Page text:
Tony Bowling was born and raised in Hazard, a small town in Kentucky. Along with many of the others who live there, he was employed in the coal industry.

The Appalachia region. CC Image Courtesy of Wikimedia Commons

“‘Every male on both sides of my family, going back at least three generations, worked in the mines,'” said Bowling.

Unfortunately, Bowling was laid off in 2012, due to a decline in the coal industry across the country over the past ten years. The coal company that he worked for was shut down completely, and his company was not the only one to do so. Bowling enrolled in a technical college in Hazard two years later to pursue a career as an electrical lineman, and this new employment route has been a successful move for Bowling.

“‘I’m making more money now than I ever did in the mines,'” Bowling explained. He is also an instructor in the program on weekends.

Bowling’s story appears to have a positive ending. However, thousands of other coal miners in the Appalachia area remain unemployed.

“‘We’re still dealing with the aftermath of layoffs in the coal industry,'” said Michael Cornett, director of agency expansion and public relations of the Eastern Kentucky Concentrated Employment Program. “‘You don’t recover from the loss of 13,000 coal industry jobs [in eastern Kentucky] since 2011 overnight.'”

Although there is hope in new careers for people like Bowling that are created for individuals who are affected by the decline in the coal industry, most of the positions are out of town and require a large amount of travel, something not everyone can do. Lots of previous coal miners also lack college degrees since their previous positions did not require one.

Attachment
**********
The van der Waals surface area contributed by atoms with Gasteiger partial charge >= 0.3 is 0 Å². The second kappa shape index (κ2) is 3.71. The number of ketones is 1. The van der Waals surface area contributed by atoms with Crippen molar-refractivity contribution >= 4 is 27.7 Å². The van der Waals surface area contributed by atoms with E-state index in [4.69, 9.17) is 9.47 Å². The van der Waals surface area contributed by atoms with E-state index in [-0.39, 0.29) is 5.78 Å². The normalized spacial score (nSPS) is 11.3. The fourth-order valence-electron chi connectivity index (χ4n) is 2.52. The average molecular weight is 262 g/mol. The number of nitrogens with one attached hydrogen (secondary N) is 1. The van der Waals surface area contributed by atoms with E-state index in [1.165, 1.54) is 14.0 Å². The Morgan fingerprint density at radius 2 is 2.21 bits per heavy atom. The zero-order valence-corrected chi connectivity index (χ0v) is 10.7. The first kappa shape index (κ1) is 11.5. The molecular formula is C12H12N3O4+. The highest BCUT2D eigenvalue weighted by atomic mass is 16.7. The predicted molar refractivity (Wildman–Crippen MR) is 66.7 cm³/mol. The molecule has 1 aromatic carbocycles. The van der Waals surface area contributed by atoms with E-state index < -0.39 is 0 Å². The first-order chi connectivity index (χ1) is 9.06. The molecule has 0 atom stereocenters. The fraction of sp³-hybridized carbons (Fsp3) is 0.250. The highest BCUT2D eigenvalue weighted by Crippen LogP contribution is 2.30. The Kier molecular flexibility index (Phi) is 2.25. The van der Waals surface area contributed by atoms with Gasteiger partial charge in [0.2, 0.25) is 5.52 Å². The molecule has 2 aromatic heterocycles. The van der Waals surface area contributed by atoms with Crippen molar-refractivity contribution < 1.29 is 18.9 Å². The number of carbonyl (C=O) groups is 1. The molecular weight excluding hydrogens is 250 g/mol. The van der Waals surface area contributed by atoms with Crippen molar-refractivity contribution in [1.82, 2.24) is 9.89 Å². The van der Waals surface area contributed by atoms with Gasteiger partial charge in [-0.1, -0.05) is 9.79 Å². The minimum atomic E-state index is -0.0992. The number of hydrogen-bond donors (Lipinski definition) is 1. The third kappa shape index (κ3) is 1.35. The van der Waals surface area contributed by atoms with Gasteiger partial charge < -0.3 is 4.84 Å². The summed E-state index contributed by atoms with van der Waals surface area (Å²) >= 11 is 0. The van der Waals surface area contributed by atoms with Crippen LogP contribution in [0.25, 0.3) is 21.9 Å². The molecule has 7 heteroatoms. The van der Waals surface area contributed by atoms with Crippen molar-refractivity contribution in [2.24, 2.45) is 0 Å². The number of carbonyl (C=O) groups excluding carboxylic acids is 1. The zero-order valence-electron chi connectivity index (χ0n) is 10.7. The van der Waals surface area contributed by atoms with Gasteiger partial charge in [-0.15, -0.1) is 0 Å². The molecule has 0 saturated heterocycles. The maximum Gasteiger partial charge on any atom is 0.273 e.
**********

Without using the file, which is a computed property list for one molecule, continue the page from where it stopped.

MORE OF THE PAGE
Coal mining has been a career for many individuals in the Appalachia region throughout history. CC Image Courtesy to Flickr.

Coal mining has been a career that has been passed down through many generations in the Appalachia region. Along with its vast amount of history comes a sense of pride in the job. Although there is an increase in new job opportunities, for those who have grown up with mining as a part of their lives, it is more than simply a job.

“‘There’s a sense of pride and purpose, and nothing to be ashamed of,'” said Cornett. “‘To see the industry downturn tears at the cultural roots of how people perceive themselves and where they live, because it pulls the rug out from underneath you.'”

 

Gillian Keebler
Student Assistant, Go Big Read Office